The word plantation no longer remains in the name of this spectacular estate north of Charleston, home of the first landscaped garden in the US or some such. But slavery is much mentioned during the tour and discussed in apologetic terms. We easily spent 3 hours roaming around the meticulously landscaped grounds, with some of the thickest longest horizontal-limbed live oaks ever! The garden was the main event, with huge expanses of manicured lawns and carefully symmetrical landscaping, overlooking flooded rice fields and the winding Ashley River. We didn’t see as many flowers as there are during other months.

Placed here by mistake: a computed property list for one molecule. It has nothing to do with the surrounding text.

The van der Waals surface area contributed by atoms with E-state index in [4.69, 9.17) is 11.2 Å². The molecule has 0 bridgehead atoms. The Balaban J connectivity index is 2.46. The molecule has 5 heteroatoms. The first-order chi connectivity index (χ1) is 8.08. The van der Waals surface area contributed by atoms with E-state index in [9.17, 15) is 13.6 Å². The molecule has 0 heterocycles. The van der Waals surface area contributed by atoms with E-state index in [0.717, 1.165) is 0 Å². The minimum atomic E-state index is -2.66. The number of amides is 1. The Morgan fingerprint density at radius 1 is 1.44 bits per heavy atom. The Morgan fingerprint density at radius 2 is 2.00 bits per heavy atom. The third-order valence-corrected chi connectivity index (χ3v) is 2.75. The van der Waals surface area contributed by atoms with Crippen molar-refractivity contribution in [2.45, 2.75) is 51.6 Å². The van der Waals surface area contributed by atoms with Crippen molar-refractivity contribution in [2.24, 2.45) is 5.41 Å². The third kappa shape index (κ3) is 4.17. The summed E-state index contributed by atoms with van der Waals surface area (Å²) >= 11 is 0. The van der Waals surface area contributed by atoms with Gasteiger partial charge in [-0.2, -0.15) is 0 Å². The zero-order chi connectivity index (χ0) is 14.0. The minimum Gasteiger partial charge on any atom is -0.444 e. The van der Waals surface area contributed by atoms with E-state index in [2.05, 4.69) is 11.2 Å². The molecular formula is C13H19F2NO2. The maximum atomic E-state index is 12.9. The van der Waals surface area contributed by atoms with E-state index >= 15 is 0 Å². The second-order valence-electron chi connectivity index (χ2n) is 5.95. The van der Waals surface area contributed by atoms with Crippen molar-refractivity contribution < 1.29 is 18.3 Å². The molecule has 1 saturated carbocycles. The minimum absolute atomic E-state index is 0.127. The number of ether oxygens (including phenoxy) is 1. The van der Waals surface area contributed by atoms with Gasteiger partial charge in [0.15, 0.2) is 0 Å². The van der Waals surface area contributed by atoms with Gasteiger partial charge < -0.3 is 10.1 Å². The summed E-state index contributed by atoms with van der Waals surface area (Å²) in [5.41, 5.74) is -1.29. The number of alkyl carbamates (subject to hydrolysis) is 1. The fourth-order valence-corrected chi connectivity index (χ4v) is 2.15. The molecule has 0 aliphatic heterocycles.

We also took a tour of the house where to my surprise we encountered the famous Ashley’s sack, a poignant artifact from slavery, that I happen to be reading a book about. An enslaved woman gave the humble sack to her 9-year-old daughter when the daughter was sold to another plantation, to carry what few belongings she had. Mother and daughter never saw each other again. The sack was handed down to subsequent generations, one of whom embroidered a brief description of the sack’s origins onto the cloth. It inspired the award-winning 2021 nonfiction history book “All that she carried.” Apparently the sack was recently returned to the Middleton after being on loan to the African American museum in DC and eventually will go in Charleston’s new slavery museum. I had no idea of its connection to this particular plantation and was stunned to see it – no photos allowed.